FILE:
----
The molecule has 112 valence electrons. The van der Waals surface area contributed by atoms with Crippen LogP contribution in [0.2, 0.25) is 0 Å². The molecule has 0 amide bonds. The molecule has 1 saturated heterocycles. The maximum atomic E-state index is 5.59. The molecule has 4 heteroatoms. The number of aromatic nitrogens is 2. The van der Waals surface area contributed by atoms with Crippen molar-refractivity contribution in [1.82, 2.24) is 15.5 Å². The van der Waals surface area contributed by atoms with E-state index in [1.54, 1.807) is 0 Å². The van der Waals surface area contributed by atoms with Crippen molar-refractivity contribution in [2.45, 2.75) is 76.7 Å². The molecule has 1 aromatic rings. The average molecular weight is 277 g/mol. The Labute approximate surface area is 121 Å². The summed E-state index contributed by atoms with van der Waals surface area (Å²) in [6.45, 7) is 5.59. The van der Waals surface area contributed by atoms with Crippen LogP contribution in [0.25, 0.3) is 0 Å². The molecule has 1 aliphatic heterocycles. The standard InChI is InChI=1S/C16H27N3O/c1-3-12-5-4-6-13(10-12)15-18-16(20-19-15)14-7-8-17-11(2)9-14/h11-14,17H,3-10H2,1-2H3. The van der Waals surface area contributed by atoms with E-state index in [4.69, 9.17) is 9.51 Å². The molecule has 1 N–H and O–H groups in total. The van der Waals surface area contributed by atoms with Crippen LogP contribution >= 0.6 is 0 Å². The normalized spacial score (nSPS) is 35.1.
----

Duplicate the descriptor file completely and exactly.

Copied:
The molecule has 112 valence electrons. The van der Waals surface area contributed by atoms with Crippen LogP contribution in [0.2, 0.25) is 0 Å². The molecule has 0 amide bonds. The molecule has 1 saturated heterocycles. The maximum atomic E-state index is 5.59. The molecule has 4 heteroatoms. The number of aromatic nitrogens is 2. The van der Waals surface area contributed by atoms with Crippen molar-refractivity contribution in [1.82, 2.24) is 15.5 Å². The van der Waals surface area contributed by atoms with E-state index in [1.54, 1.807) is 0 Å². The van der Waals surface area contributed by atoms with Crippen molar-refractivity contribution in [2.45, 2.75) is 76.7 Å². The molecule has 1 aromatic rings. The average molecular weight is 277 g/mol. The Labute approximate surface area is 121 Å². The summed E-state index contributed by atoms with van der Waals surface area (Å²) in [6.45, 7) is 5.59. The van der Waals surface area contributed by atoms with Crippen LogP contribution in [0.25, 0.3) is 0 Å². The molecule has 1 aliphatic heterocycles. The standard InChI is InChI=1S/C16H27N3O/c1-3-12-5-4-6-13(10-12)15-18-16(20-19-15)14-7-8-17-11(2)9-14/h11-14,17H,3-10H2,1-2H3. The van der Waals surface area contributed by atoms with E-state index in [4.69, 9.17) is 9.51 Å². The molecule has 1 N–H and O–H groups in total. The van der Waals surface area contributed by atoms with Crippen LogP contribution >= 0.6 is 0 Å². The normalized spacial score (nSPS) is 35.1.